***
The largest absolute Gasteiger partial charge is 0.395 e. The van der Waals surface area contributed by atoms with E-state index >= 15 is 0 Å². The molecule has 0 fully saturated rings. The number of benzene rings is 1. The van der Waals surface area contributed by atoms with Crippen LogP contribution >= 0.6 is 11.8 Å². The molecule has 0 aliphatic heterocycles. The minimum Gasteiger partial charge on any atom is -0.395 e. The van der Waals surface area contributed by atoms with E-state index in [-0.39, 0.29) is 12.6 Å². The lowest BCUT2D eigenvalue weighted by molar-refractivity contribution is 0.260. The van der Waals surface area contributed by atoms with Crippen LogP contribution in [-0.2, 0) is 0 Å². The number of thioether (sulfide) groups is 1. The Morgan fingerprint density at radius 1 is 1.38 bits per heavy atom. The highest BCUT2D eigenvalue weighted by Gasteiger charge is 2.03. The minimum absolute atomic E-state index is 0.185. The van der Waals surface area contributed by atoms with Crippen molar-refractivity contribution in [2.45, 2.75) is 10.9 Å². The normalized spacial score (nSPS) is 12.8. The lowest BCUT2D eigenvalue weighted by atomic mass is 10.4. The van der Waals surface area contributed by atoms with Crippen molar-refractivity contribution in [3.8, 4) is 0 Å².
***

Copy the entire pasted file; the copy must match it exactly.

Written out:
The largest absolute Gasteiger partial charge is 0.395 e. The van der Waals surface area contributed by atoms with E-state index >= 15 is 0 Å². The molecule has 0 fully saturated rings. The number of benzene rings is 1. The van der Waals surface area contributed by atoms with Crippen LogP contribution >= 0.6 is 11.8 Å². The molecule has 0 aliphatic heterocycles. The minimum Gasteiger partial charge on any atom is -0.395 e. The van der Waals surface area contributed by atoms with E-state index in [-0.39, 0.29) is 12.6 Å². The lowest BCUT2D eigenvalue weighted by molar-refractivity contribution is 0.260. The van der Waals surface area contributed by atoms with Crippen LogP contribution in [-0.2, 0) is 0 Å². The number of thioether (sulfide) groups is 1. The Morgan fingerprint density at radius 1 is 1.38 bits per heavy atom. The highest BCUT2D eigenvalue weighted by Gasteiger charge is 2.03. The minimum absolute atomic E-state index is 0.185. The van der Waals surface area contributed by atoms with Crippen molar-refractivity contribution in [2.45, 2.75) is 10.9 Å². The normalized spacial score (nSPS) is 12.8. The lowest BCUT2D eigenvalue weighted by atomic mass is 10.4. The van der Waals surface area contributed by atoms with Crippen molar-refractivity contribution in [3.8, 4) is 0 Å².